Ultimately a vehicle will emit the exact same amount of CO2 running on e-fuel as it will on traditional fuel, and it’ll consume the exact same amount of fuel, too. Same g/km and L/100km numbers. But the creation of the fuel in the first place is where we’re going wrong.

    E-fuel, synth fuels, bio-mass fuels – call them what you like, they all end up with a broadly similar result – are surely a major part of the short to mid-term answer. Porsche’s main claim to fame with its e-fuel is that it’s faster and easier to scale-up and produce at an industrial level.

    For anyone who fancies running a classic car all-but guilt-free in 20-30 years’ time and beyond, e-fuel could be a far longer-term solution. If they really take off they could be usable and affordable virtually forever.

    And maybe the best news of all is that, finally, our law makers might just be beginning to see sense, too. On March 2 the UK’s Transport Select Committee published a paper strongly advising the government to do whatever it can, as quickly as it can, to speed up the mass production and use of e-fuel in the car and aviation industries, plus take a good long look at how e-fuels can be adopted to work in haulage and shipping at the same time.

    It’s not a watershed moment but it shows that our decision makers are at least listening to people who know what they’re talking about.

    Ultimately that’s what Porsche’s involvement with e-fuel is all about; getting politicians and global industry to wake-up, listen, and hopefully to do the right thing, right now, before it’s too late.

    Could e-fuel save the word? Not on its own, no. But it’s a damn good place to start, because we’re almost out of options otherwise.

    Driving a Panamera Turbo S on e-fuel

    So what does it feel like to drive a twin-turbo V8 Panamera that’s running on Porsche’s e-fuel – the same, different, better or worse than the same car running on regular unleaded?

    Well once I’d done a tour of the plant in Chile and been bamboozled, stunned, impressed and downright petrified by the science behind it in equal measure, Porsche handed me the keys to a Turbo S and invited me to drive it along the famous End of The World Road, having filled it with 50-litres (so approximately $500) of e-fuel. So I then drove it for several hundred miles.

    The scenery was incredible, the roads endlessly long and straight, and not very well surfaced for much of the time. I saw Pumas and Condors (seriously) and drove for hours on end across some of the bleakest, most beguilingly untouched landscapes you could ever wish to visit.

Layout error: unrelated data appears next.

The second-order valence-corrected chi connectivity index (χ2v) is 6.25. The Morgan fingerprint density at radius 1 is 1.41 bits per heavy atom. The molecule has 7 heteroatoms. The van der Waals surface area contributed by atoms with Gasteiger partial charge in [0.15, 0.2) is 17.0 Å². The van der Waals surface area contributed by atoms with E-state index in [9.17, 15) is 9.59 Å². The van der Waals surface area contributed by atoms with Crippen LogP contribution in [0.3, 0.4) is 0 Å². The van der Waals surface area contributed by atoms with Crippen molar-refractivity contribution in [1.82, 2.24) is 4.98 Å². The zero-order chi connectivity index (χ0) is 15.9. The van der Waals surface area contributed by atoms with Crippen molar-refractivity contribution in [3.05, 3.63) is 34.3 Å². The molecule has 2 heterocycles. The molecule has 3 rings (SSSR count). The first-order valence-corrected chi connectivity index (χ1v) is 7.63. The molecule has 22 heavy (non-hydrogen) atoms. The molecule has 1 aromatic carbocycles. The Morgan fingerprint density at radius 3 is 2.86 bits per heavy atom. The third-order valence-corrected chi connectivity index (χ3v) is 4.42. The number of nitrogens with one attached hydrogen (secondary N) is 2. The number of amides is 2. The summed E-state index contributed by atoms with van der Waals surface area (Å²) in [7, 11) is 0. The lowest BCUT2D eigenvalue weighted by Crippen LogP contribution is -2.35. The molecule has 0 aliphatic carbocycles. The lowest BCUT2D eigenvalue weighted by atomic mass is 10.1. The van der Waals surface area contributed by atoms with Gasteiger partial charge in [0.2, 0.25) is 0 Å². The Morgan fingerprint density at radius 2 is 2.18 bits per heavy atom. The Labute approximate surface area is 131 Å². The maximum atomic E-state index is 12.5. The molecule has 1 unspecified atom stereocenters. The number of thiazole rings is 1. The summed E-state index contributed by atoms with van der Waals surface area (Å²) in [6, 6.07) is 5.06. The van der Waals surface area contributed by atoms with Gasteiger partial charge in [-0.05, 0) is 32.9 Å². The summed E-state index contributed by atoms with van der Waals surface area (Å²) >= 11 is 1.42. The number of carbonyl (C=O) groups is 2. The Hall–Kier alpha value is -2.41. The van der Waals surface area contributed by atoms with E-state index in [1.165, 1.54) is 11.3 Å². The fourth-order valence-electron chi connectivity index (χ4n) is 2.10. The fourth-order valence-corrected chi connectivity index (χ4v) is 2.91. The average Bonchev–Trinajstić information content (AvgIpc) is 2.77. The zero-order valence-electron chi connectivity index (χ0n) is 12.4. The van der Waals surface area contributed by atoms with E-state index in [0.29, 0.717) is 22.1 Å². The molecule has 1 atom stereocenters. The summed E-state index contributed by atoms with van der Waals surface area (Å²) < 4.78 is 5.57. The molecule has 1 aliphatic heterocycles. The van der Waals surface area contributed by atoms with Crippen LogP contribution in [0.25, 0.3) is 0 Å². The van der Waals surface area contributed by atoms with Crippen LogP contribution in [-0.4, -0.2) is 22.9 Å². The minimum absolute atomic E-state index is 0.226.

Every time I stopped for a comfort break or just to get out and take a good look around, the door of the Panamera would be flung open violently on the wind. Because it’s there all the time, it never ceases.

    It’s the very reason why Porsche and HIF and Exxon Mobil and all the other investors in e-fuel have alighted here in the first place – to harness the power of a wind that never goes away.

    And unless they’re all fibbing collaboratively on truly a grand scale, it works. The Panamera drove identically on the e-fuel it had been filled with on day one at the plant to the way it did running on the conventional unleaded it was topped up with hundreds of miles away on day two. There was zero difference.

    That felt like a major realisation at the time but only because there was no perceptible change. Same fuel consumption, same emissions, same feel to the throttle, same car.

    Except on day one the Panamera ran on a fuel whose manufacture had already taken out most of the CO2 which its V8 then put back into the atmosphere, and on day two it was a one-way street.

    That’s a potentially life-altering difference, one that could mean it’s still possible to execute a U-Turn and alter our trajectory even at this late stage, even on the Ruta del Fin del Mundo. Assuming, that is, our rule-makers and big industries – all of us, to be fair – are prepared to compromise a little and, for once, do the right thing.

    We got ourselves into this mess in the first place, after all. Now it’s up to us – and them – to put things right. And e-fuel is most definitely part of the solution.

    Steve Sutcliffe

    Steve Sutcliffe has been a motoring journalist for over 30 years, formerly serving as editor of Autocar. He’s also a successful racing driver, finishing second in his first ever car race driving a Caterham at Silverstone.